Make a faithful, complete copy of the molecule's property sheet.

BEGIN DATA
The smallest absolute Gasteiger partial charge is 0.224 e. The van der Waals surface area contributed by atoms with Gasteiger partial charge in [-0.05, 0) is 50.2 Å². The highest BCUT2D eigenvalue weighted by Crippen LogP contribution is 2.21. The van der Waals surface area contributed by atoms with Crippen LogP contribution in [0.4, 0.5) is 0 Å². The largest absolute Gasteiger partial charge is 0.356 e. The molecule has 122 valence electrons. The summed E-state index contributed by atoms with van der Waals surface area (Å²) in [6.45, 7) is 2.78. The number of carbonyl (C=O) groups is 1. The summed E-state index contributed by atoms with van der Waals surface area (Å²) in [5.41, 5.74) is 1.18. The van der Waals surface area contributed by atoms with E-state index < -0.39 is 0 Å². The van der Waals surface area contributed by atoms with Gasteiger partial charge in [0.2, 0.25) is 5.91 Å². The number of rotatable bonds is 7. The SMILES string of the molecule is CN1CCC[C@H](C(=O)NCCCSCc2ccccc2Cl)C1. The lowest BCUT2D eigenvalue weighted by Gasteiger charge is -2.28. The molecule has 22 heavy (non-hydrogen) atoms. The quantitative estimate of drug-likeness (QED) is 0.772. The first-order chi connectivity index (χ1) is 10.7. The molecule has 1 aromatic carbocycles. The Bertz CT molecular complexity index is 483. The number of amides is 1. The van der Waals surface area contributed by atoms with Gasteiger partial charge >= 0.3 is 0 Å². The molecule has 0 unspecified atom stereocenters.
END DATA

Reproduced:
The smallest absolute Gasteiger partial charge is 0.224 e. The van der Waals surface area contributed by atoms with Gasteiger partial charge in [-0.05, 0) is 50.2 Å². The highest BCUT2D eigenvalue weighted by Crippen LogP contribution is 2.21. The van der Waals surface area contributed by atoms with Crippen LogP contribution in [0.4, 0.5) is 0 Å². The largest absolute Gasteiger partial charge is 0.356 e. The molecule has 122 valence electrons. The summed E-state index contributed by atoms with van der Waals surface area (Å²) in [6.45, 7) is 2.78. The number of carbonyl (C=O) groups is 1. The summed E-state index contributed by atoms with van der Waals surface area (Å²) in [5.41, 5.74) is 1.18. The van der Waals surface area contributed by atoms with E-state index < -0.39 is 0 Å². The van der Waals surface area contributed by atoms with Gasteiger partial charge in [0.2, 0.25) is 5.91 Å². The number of rotatable bonds is 7. The SMILES string of the molecule is CN1CCC[C@H](C(=O)NCCCSCc2ccccc2Cl)C1. The lowest BCUT2D eigenvalue weighted by Gasteiger charge is -2.28. The molecule has 22 heavy (non-hydrogen) atoms. The quantitative estimate of drug-likeness (QED) is 0.772. The first-order chi connectivity index (χ1) is 10.7. The molecule has 1 aromatic carbocycles. The Bertz CT molecular complexity index is 483. The number of amides is 1. The van der Waals surface area contributed by atoms with Gasteiger partial charge >= 0.3 is 0 Å². The molecule has 0 unspecified atom stereocenters.